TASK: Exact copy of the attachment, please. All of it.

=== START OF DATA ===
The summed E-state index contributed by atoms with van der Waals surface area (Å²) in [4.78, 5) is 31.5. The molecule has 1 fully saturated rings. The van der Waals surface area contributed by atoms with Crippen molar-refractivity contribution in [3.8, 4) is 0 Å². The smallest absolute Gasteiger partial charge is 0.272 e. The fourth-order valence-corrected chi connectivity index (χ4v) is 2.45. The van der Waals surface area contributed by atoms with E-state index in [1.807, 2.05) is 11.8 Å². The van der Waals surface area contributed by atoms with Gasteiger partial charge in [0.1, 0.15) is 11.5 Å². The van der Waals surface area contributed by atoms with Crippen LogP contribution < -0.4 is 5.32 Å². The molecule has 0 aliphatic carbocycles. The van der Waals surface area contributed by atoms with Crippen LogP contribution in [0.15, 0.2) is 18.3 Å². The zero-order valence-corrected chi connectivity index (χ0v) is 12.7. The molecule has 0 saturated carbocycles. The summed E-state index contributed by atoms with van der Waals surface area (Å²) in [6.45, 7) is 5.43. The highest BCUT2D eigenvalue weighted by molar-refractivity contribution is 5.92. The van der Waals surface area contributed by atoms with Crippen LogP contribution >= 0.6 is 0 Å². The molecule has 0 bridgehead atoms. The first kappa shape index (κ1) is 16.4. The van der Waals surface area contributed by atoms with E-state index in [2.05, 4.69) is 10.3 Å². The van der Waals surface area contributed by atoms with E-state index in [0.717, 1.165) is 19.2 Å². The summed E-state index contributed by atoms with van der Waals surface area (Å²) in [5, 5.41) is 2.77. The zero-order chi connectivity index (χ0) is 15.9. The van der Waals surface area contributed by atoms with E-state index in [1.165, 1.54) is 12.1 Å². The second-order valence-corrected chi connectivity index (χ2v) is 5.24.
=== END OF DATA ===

The summed E-state index contributed by atoms with van der Waals surface area (Å²) in [4.78, 5) is 31.5. The molecule has 1 fully saturated rings. The van der Waals surface area contributed by atoms with Crippen molar-refractivity contribution in [3.8, 4) is 0 Å². The smallest absolute Gasteiger partial charge is 0.272 e. The fourth-order valence-corrected chi connectivity index (χ4v) is 2.45. The van der Waals surface area contributed by atoms with E-state index in [1.807, 2.05) is 11.8 Å². The van der Waals surface area contributed by atoms with Gasteiger partial charge in [0.1, 0.15) is 11.5 Å². The van der Waals surface area contributed by atoms with Crippen LogP contribution < -0.4 is 5.32 Å². The molecule has 0 aliphatic carbocycles. The van der Waals surface area contributed by atoms with Crippen LogP contribution in [0.15, 0.2) is 18.3 Å². The zero-order valence-corrected chi connectivity index (χ0v) is 12.7. The molecule has 0 saturated carbocycles. The summed E-state index contributed by atoms with van der Waals surface area (Å²) in [6.45, 7) is 5.43. The highest BCUT2D eigenvalue weighted by molar-refractivity contribution is 5.92. The van der Waals surface area contributed by atoms with Crippen LogP contribution >= 0.6 is 0 Å². The molecule has 0 bridgehead atoms. The first kappa shape index (κ1) is 16.4. The van der Waals surface area contributed by atoms with E-state index in [2.05, 4.69) is 10.3 Å². The van der Waals surface area contributed by atoms with E-state index in [0.717, 1.165) is 19.2 Å². The summed E-state index contributed by atoms with van der Waals surface area (Å²) in [5, 5.41) is 2.77. The zero-order chi connectivity index (χ0) is 15.9. The van der Waals surface area contributed by atoms with E-state index in [1.165, 1.54) is 12.1 Å². The second-order valence-corrected chi connectivity index (χ2v) is 5.24.